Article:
"Postpartum" Barbie would leave the hospital with her new baby boy or girl. The baby would be purchased as an accessory and come in either sex, with a variety of different hair colors. Each baby would have a different name and each one would eventually become a collector's item. "Postpartum" Barbie would be dressed in "I Can't Fit Into My Evening Gowns Anymore" clothing and not appear to be very happy about it. She would still resemble "Stages of Labor" Barbie, with the exception of her midsection, where hard plastic would be replaced with soft cloth, stuffed with Beanie Baby insides that sag when she is upright, then flatten when she is on her back.

"I'm a Dad Now" Ken would be purchased separately. He'd come dressed in the same clothing as "Stages of Labor" Ken. He'd carry a baby bag in one hand and hospital discharge papers in the other. He'd also come with an empty wallet. Available for separate purchase would be a mini-van equipped with a carseat, a bit more practical than Barbie's former pink convertible.

Appearing simultaneously with the premiere of "Postpartum" Barbie would be the "Breastfeeding" Barbie. "Breastfeeding" Barbie would have a slimmer stomach, but conveniently retain the same engorged-appearing breasts that all Barbies preceding her have had throughout the past four decades, except now they serve a purpose. She would come complete with a new wardrobe of designer breastfeeding shirts, itty-bitty nursing pads and burp cloths. Additional accessories which could be purchased separately would be breast pumps, nursing shawls (in a variety of hip and attractive patterns that would correspond with Barbie's wardrobe), tiny tubes of nipple cream and a miniature glider rocker. Available for a limited time only would be "Oh, No! -- Coping with Mastitis" Barbie, "Oh My Gosh, I've Got Sore Nipples" Barbie, "Mother of a Colicky Baby" Barbie, and "Ouch! Biting hurts Mommy" Barbie.

"Sleepless Nights" Barbie and "Date Night with Daddy Ken" Barbie might follow. However, while "Sleepless Nights" Barbie (equipped with a rocking chair and nonstop recording of your lullaby of choice) might be a huge seller, "Date Night with Daddy Ken" Barbie (including "Babysitting" Skipper doll) might see a drop in sales. I think that "Date Night with Daddy Ken" Barbie would be purchased with good intentions, but would inevitably be lost in a corner somewhere, collecting dust, possibly pending a new wardrobe that fits Barbie's waistline, while "Breastfeeding" Barbie, "Mother of a Colicky Baby" Barbie and "Sleepless Nights" Barbie would be more active.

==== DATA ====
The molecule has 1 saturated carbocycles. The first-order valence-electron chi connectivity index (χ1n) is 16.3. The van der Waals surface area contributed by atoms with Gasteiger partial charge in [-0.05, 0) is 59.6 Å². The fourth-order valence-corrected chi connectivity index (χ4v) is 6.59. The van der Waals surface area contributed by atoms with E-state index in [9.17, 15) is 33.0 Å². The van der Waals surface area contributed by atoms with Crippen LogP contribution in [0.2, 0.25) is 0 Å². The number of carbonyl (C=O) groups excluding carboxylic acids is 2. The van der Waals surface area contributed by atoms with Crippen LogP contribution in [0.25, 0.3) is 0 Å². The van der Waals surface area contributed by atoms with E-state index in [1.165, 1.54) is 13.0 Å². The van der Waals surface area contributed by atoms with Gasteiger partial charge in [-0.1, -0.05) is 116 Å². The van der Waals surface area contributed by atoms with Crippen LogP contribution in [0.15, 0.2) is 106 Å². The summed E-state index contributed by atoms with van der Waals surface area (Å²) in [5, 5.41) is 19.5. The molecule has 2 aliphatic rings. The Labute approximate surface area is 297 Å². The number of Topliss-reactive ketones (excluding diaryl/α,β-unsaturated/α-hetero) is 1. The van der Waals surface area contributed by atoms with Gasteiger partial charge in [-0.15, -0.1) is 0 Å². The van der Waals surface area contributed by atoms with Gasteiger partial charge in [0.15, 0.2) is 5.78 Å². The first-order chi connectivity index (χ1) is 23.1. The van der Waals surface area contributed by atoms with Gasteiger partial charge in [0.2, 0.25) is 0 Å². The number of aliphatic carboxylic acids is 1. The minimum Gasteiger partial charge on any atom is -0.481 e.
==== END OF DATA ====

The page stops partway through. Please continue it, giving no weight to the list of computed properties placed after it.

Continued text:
The entire future of Barbie could be changed by motherhood. "Mother of a Toddler" Barbie would be equipped with running shoes and peanut-butter-and-jelly-stained clothing. Perhaps her figure might even take on a more realistic appearance -- stretch marks, sagging breasts, and dark circles under her eyes.

"Time to Potty Train" Barbie might come with accessories such as a pull-up diaper and a teeny version of "Every Barbie Poops."

Interesting proposition, isn't it? After all, how many more evening gowns can Barbie premier annually? How many new Christmas wardrobes? How many career moves? Worldwide trips? Appearances with Ken at the Grand Ol' Opry? Isn't it time for Barbie to grow up? To take on some responsibility? To be a "real" Mom?

My daughter's soft grunting beside me brought me back to reality. I turned to focus my attention on her, discovering my little blonde beauty was squatting, her face red, her grunts turning into a very audible "Mommy... I pooping."

"Daddy, did you FART?" piped up my son, his nose wrinkled, his hand waving back and forth in front of his face. My husband dropped a plastic Tarzan figure, shocked by my son's question, embarrassed by those around us who heard it. His face was red, but he was laughing.

A few passers-by glanced at us and chuckled.

My daughter reached under her dress, about to put her hand into her diaper, but I was a step ahead of her every move.

"Oh, no you don't," I cheerfully mused, taking her hand in my own before she was able to wedge it into the back of her diaper to examine what she had done. "Mommy learned her lesson after the last time you did that at church."

"Diaper change," I said to my husband as I headed out the door of the gift shop.

He nodded and smiled, watching me grab at my daughter's free hand, as she attempted to sabotage my efforts of keeping her from surveying the "new" contents of her soiled diaper.

I think Mattel knew what they were doing all along. Barbie couldn't handle motherhood. Not even on her best day.

--Author Unknown